Whilst BT were discussing things in their studio, UK viewers were missing a lot of the pageantry that the Indianapolis 500 provides, a major oversight that Whisper should have planned into the UK broadcast, even if it meant airing the pageantry elements on a slight tape-delay around their own VTs. The organisers released minute by minute timings for the key events, so Whisper had no reason to omit the key anthems from their broadcast (Conway referenced the magic of hearing the national anthem later in the show).

BT took the World Feed commentary for the race with Allen Bestwick, Scott Goodyear and Eddie Cheever Jnr on duty for ESPN and ABC. The 500 appears to be Bestwick’s last covering the famous race, having announced his release from ESPN at the end of April. The problem for international broadcasters is trying to dip in and out of the World Feed, which is not always easy.

I thought BT coped okay without Collantine and Evans during the build-up, but as soon as the first caution period occurred, BT struggled to fill time with their studio team. BT badly needed their regular IndyCar pundits, who would have had the expertise and knowledge to refer to previous IndyCar races, giving their insight on the events that are unfolding, sadly Whisper thought otherwise.

2017 Indianapolis 500 - Josef Newgarden visor.png
On-board with Josef Newgarden’s Penske in the visor cam position.

Although the American commentary has far too much product placement for my liking, I appreciated that they let the action do the talking during the race. It helps that the sound is so distinct and raw as the cars flash past the static camera angles, meaning that the quietness was not ‘dead air’. Motor sport commentators do not need to constantly talk, and I wish others in the business learned from that.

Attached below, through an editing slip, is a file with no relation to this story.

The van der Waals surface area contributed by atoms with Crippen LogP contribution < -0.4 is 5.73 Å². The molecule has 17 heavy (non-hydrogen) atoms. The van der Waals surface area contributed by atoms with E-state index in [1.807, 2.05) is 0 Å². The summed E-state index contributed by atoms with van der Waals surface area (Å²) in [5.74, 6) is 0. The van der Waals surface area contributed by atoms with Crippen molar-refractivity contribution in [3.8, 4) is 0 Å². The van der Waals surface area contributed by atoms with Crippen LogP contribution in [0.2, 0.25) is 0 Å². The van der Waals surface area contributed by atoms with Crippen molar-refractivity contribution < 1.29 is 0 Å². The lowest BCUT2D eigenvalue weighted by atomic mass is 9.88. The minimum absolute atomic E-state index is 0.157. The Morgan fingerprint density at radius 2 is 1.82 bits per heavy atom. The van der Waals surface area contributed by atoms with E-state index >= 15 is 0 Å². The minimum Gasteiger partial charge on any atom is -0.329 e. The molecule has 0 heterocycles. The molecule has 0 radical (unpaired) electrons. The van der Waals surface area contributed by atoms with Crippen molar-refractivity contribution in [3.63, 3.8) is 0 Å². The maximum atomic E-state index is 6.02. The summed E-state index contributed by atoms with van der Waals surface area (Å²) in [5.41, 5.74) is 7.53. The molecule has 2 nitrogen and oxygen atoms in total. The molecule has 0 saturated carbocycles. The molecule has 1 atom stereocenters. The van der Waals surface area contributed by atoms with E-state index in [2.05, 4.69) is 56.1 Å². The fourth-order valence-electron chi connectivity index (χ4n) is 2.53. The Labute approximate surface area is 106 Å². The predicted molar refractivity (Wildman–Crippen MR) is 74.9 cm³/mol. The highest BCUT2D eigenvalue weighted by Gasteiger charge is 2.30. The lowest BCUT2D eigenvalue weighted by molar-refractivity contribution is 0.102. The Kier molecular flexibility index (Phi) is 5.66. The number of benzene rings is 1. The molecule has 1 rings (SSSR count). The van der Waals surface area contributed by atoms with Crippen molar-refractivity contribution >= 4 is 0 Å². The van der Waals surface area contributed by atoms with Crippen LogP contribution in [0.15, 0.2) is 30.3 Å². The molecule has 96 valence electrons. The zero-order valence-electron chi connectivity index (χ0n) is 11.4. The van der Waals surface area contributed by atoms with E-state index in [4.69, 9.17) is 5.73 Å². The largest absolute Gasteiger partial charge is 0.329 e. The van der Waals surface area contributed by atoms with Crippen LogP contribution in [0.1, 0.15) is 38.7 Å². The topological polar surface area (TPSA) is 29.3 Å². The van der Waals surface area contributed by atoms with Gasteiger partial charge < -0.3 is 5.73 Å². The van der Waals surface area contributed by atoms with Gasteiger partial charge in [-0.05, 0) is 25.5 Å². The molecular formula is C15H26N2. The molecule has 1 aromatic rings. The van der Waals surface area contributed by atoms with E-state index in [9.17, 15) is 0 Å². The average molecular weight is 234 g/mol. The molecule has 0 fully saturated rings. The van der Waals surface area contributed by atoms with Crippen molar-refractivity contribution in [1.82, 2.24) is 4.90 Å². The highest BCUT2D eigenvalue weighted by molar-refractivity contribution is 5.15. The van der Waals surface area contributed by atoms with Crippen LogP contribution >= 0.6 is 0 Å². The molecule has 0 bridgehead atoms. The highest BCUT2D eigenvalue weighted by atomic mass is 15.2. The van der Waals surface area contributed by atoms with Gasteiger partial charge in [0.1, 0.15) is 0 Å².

The direction was good from the host director, with a mixture of on-board and external angles helping to capture the speed on offer. The visor cam has been one of IndyCar’s specialities recently, with it again used widely during the 500.

Overall, the coverage was okay, but the decision to leave BT’s IndyCar regulars out of their Indianapolis 500 coverage was a serious error from judgment from BT and Whisper Films. The mantra “hard work pays off” clearly does not apply in the BT hierarchy… otherwise they would have utilised the skills of those around them. An opportunity missed to bring more viewers to the overarching IndyCar product, in my view (we shall see what the Detroit viewing figures show).


13 thoughts on “Reflecting on BT Sport’s Indianapolis 500 coverage

  1. There is one point you missed out here: adverts during green flag running. Never sits well with anybody, and something BT has not done with IndyCar during a sociable hour race in a long time.

    Ultimately the build-up was nowhere near long enough and the team they had was not strong. It should have been on their Showcase channel, and should have been much, much better in general.

    ESPN’s commentary was shocking as always, but there isn’t much BT could do about that.

  2. Collantine was not missed in my opinion. He has the knowledge but his delivery is terribly stilted. I’d rather have just engine noise during u.s commercials